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Dear Alison,

You're right. Sometimes all your story needs is a new POV. A change of perspective to really nail the storyline. Do you want to know a secret? Months ago, I wrote a Point of View post--I never published it because well... I'm not sure why, but I'm glad I didn't because it's the perfect post to follow your POINT OF VIEW and Stories that JUST WON'T DIE post.

In my past life as a high school English teacher, I spent a lot of time on Point of View. I taught my students (and I believe it now more than ever) that Point of View is one of the most important literary devices to consider when writing your story.

Think of Point of View as a camera lens. As the writer, you decide what view or perspective of the story you want the reader to experience.

Image result for point of view images

The Three Main Points of View (POV) include First person, Second Person, and Third Person. You are the Director. You decide what POV you want for your story.

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First Person allows the author to inject the reader into the story. First person creates immediacy and authenticity.

Sure my main character is named Tiffani and she might be twenty-two and a diner waitress, but I bet when she drinks her glass of wine you start relaxing with her.

First Person POV works well in all forms of fiction--I don't care what the age or genre of the story. For readers who like to immerse themselves in the story, First Person POV is the way to go.

But it does have drawbacks. The writer is limited to one POV for an entire book or at least a chapter.

BEWARE the “I” Trap
It's easy to fall into the "I" trap: "I ran to the store. I paid the cashier fifty dollars for the food. I ran home."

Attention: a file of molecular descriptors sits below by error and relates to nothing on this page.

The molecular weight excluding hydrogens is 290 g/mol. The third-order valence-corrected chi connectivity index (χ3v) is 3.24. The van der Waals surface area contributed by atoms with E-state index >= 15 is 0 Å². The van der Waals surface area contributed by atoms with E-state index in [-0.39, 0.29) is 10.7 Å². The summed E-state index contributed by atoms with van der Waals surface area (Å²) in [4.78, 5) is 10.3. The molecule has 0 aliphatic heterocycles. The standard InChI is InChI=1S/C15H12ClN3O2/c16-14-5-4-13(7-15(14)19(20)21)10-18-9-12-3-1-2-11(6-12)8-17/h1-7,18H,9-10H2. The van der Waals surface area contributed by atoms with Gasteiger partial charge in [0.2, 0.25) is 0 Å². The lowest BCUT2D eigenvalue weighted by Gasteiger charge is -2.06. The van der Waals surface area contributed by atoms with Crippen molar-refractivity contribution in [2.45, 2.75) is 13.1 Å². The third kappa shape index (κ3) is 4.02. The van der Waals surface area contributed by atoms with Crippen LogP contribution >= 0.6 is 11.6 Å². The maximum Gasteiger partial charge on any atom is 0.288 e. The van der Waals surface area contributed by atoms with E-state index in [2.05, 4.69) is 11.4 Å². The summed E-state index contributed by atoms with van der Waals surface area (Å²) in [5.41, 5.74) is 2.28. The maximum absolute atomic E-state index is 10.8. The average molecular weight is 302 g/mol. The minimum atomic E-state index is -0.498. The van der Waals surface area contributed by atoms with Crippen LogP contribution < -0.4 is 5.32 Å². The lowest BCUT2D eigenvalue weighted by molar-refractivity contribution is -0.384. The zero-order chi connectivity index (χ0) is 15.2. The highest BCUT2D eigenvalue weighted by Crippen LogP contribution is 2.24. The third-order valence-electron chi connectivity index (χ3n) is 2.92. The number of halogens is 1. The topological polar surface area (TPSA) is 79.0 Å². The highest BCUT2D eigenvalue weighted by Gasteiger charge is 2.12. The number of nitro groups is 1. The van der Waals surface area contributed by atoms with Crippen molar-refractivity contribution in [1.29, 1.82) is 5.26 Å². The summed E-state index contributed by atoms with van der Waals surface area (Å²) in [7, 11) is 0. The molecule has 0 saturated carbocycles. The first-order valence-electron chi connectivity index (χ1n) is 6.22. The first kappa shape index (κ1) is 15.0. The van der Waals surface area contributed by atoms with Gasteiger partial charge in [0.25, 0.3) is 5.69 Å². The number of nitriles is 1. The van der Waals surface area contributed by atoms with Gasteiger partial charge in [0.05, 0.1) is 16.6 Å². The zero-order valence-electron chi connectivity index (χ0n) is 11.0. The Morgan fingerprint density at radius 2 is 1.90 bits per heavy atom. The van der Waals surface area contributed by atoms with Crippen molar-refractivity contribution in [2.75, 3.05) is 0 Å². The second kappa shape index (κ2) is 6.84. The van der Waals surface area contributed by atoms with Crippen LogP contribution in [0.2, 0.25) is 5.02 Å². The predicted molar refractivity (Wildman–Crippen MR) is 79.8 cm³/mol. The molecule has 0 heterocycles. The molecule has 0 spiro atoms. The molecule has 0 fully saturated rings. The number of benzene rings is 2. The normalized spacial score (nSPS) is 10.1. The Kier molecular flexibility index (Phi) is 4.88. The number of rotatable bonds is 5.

Any POV requires the writer to mix up her writing with varying sentence structure so the reader doesn't get bored, but it's especially important with First Person.

"When I wake up, the other side of the bed is cold. My fingers stretch out seeking Prim's warmth but finding only the rough canvas cover of the mattress. She must have had bad dreams and climbed in bed with our mother. Of course, she did. This is the day of the reaping."
                                               --excerpt from The Hunger Games by Suzanne Collins

Collins could have said, "When I wake up, I find the other side of the bed cold. I reach out to search for Prim but I can't find her. I think she had a bad dream and she needed our mother's comfort."  ----BLEECH!!!! Boring, self-center, and mediocre writing.

Collins created an intense First POV that sucked the reader in by varying the sentence structure and using action, rather than telling the reader what the MC did.

Second Person creates a relationship between the narrator and the reader whereby the reader can't help but feel that the narrator is speaking directly to them. Second Person is not as common in fiction.

While Catcher in the Rye is written in the First Person, Past Tense. The first few lines slip into Second Person.

"If you really want to hear about it, the first thing you'll probably want o know is where I was born, and what my lousy childhood was like, and how my parents were occupied and all before they had  me, and all that David Copperfield kind of crap..."

                                                   --excerpt from Catcher in the Rye by J.D. Salinger

In Second Person, the writer is speaking directly to you. Here's another example.